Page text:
State Rep. Brandon Whipple set to challenge Mayor Jeff Longwell in November

Riding off a successful primary, how will the Democrat from New Hampshire fare in the general election?



Brandon Whipple, a 2019 candidate for mayor of Wichita, celebrates Aug. 6 at his primary election watch party. He will challenge Mayor Jeff Longwell in the November general election.

Kansas Rep. Brandon Whipple, a Wichita State alumnus and adjunct professor, will challenge Mayor Jeff Longwell in the November general election for mayor of Wichita.

Unofficial election results say Longwell finished first in Tuesday’s primary election, with about 32% of the vote. Whipple came in second with 26.2% of the vote, just 234 votes more than WSU Tech Board chair Lyndon Wells.

Whipple, 37, credited his campaign and volunteers for his advancement to the general election.

“If it wasn’t for you, with this razor-thin margin, we would not be moving on,” Whipple said in a Facebook video on his official campaign page. “And there wouldn’t be a Democrat on the ballot in November for mayor of Wichita.” 

Shocker alumnus Whipple has represented District 96 in the Kansas House of Representatives since unseating Republican Rick Lindsey in 2012. 

While Wichita’s mayoral office is nonpartisan, Whipple — former chair of the Sedgwick County Democratic Party — has touted his partisan status throughout his campaign. In an earlier interview with The Sunflower, he said he thought it could help him win the city’s vote.


Whipple’s opponent, Longwell, has campaigned on his track record of development in Wichita, and his successful efforts to bring a Minor League Baseball team and stadium to the city. He’s expressed confidence that he can earn another term as mayor.

“I’m humbled to move on to the general election,” Longwell said in a post on his official Facebook page. “I look forward to [continuing] to work for Wichita during this next leg of the election.” 

Campaign finance reports filed in July say Longwell has raised nearly $89,000 since Jan. 1. That’s more than three times the $25,000 raised by Whipple. 

Critics of Longwell say his administration has not been transparent enough when making large decisions on behalf of the city. In a video published by The Wichita Eagle, he refers to them as “communication issues.”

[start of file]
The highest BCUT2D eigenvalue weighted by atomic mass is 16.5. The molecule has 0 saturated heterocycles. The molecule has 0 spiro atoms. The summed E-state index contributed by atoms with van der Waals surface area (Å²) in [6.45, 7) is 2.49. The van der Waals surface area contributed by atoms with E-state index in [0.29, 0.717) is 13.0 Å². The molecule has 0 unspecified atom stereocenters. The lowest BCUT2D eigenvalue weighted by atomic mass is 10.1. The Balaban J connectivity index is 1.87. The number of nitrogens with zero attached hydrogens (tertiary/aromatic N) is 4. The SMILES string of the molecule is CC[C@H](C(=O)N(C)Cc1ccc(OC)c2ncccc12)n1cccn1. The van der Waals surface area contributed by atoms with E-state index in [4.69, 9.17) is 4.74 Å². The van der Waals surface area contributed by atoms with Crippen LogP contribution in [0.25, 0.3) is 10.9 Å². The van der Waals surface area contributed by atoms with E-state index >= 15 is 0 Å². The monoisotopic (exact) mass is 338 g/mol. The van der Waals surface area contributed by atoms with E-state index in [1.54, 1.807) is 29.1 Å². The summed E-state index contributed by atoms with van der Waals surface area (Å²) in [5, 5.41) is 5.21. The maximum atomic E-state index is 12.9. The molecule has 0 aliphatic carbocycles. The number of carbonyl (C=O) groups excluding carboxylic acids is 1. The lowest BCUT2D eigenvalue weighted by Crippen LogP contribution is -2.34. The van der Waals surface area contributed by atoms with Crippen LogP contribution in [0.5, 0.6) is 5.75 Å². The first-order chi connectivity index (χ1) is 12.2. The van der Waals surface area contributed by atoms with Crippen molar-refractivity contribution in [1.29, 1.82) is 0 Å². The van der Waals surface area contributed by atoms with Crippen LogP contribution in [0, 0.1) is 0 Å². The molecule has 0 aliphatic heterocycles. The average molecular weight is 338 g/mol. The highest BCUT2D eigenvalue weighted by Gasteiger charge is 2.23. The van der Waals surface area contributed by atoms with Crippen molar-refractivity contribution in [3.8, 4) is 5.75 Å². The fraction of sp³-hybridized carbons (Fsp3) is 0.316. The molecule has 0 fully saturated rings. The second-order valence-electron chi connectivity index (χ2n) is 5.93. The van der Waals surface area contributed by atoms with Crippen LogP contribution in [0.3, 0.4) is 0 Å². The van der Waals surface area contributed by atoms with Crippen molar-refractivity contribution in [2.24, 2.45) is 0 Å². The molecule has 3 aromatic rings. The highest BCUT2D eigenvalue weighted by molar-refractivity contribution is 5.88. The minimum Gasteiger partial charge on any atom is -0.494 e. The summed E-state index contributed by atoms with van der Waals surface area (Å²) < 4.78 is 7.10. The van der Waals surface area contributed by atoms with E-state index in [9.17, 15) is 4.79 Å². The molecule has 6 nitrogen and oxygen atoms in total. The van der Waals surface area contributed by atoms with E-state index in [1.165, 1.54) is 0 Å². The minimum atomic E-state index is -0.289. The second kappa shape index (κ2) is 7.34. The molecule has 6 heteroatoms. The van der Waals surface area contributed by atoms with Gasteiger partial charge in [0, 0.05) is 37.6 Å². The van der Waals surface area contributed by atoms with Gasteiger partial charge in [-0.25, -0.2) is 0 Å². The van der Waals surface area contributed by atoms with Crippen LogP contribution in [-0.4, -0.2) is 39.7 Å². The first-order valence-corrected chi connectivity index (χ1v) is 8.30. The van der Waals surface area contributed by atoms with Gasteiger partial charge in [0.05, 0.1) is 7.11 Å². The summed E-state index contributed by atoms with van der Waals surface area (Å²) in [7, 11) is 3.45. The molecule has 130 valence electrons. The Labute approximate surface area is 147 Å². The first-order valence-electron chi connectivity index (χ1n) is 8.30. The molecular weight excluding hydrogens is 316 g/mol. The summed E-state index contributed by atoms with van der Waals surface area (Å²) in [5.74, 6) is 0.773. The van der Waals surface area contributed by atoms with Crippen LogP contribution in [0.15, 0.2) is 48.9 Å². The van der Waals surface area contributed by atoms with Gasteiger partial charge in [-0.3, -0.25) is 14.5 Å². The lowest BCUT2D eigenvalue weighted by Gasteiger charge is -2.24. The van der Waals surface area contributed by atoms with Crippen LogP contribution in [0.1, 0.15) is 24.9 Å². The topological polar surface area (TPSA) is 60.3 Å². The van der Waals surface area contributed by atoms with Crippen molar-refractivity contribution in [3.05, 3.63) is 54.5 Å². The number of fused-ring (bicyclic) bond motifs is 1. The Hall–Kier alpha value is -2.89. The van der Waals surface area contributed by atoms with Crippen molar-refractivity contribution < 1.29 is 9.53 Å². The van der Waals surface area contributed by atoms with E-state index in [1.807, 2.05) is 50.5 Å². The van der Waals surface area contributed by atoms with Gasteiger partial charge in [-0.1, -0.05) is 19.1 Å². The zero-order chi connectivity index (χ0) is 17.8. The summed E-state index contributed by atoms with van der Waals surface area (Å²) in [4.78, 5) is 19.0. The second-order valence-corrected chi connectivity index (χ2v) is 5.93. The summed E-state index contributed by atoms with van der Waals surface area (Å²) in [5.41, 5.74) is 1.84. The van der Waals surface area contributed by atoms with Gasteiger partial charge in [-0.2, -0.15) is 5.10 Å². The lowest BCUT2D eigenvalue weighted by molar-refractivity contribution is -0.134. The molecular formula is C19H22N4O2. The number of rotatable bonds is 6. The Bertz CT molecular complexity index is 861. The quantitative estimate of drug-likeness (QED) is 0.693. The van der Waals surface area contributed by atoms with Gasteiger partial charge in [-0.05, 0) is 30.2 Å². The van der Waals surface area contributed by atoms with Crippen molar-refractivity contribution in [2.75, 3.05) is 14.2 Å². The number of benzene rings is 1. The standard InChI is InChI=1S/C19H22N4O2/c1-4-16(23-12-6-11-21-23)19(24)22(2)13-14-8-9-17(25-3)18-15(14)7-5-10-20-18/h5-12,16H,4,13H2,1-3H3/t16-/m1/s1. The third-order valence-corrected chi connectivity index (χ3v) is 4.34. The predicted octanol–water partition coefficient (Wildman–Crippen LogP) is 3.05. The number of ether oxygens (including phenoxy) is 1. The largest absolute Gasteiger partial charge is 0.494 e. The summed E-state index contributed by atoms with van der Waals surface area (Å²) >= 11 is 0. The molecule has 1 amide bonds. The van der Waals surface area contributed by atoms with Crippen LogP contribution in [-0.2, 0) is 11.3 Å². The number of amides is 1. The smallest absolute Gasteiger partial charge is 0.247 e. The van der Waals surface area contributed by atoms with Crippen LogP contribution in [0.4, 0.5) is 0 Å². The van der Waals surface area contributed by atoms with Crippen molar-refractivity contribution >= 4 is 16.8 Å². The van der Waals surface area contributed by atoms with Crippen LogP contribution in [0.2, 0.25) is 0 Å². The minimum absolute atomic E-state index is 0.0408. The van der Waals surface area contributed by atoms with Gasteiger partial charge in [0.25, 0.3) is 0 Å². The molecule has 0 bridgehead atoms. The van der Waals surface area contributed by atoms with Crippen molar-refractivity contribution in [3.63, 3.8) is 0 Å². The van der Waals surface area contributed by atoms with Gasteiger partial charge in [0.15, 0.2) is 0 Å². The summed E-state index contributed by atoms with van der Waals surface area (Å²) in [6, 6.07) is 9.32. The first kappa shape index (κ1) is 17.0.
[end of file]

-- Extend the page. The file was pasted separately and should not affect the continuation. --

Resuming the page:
“The beauty is no one’s ever knocked us on the outcomes,” Longwell said. “They’ve only focused on some communications issues that we’re going to do a better job of.” 

In his campaign for mayor, Whipple has frequently criticized current city leaders as “insiders.” If elected, he said he would prioritize public input and education. 

“Wichita’s biggest export is not wheat or airplanes — it’s educated young people,” he said. 

Whipple, a New Hampshire native, first traveled to Wichita when he was 21 for a year-long mission with AmeriCorps, in which he worked with at-risk youth at Wichita High School South. 

“I fell in love with Wichita and discovered I could afford to attend college at Wichita State University,” he said. “As a first-generation college student, I saw the great potential Wichita offered me.”

Whipple graduated from WSU with his bachelor’s degree in sociology and a minor in psychology. He later earned his master’s degree in liberal studies from WSU, with an emphasis on cross-cultural studies and public administration. 

Finally, Whipple’s doctorate in leadership studies comes from Franklin Pierce University, a private college in his home state. 

As a ranking member of the Higher Education Budget Committee, Whipple prioritized restoring money to higher education. He said this could be done with an agreement that universities would not increase tuition. 

During the 2016 session, Whipple was accused of using student interns as designated drivers in Topeka. Wichita State, after these allegations were reported by The Sunflower, said the accusation did not warrant an investigation.

What are the odds? 

Professor Neal Allen, chair of the WSU Political Science Department, says the general election could be competitive if Whipple plays his cards right. 

“But [Longwell] starts as the favorite,” he said. 

In order to win, Allen said Whipple would need to unite his own party’s base, as well as appeal to Republican and Independent voters who are dissatisfied with the current mayor. 

With a group of Wells voters now without a candidate, Allen says it’s unclear who they’ll turn to in November. 

“Wells’ message was similar to Whipple’s, but his donor base and biography are similar to Longwell’s,” he said. 

Primary election results will be finalized after canvassing Thursday. More than 500 provisional ballots will be evaluated by county canvassers, who will decide which ones to accept based on state law. The ballots are unlikely to sway results. 

Over 23,000 ballots were cast in the primary election, representing 10% of registered voters in Sedgwick County. View the full primary election results here

EDITOR’s NOTE: Story updated to include more background on Brandon Whipple from a previously published story.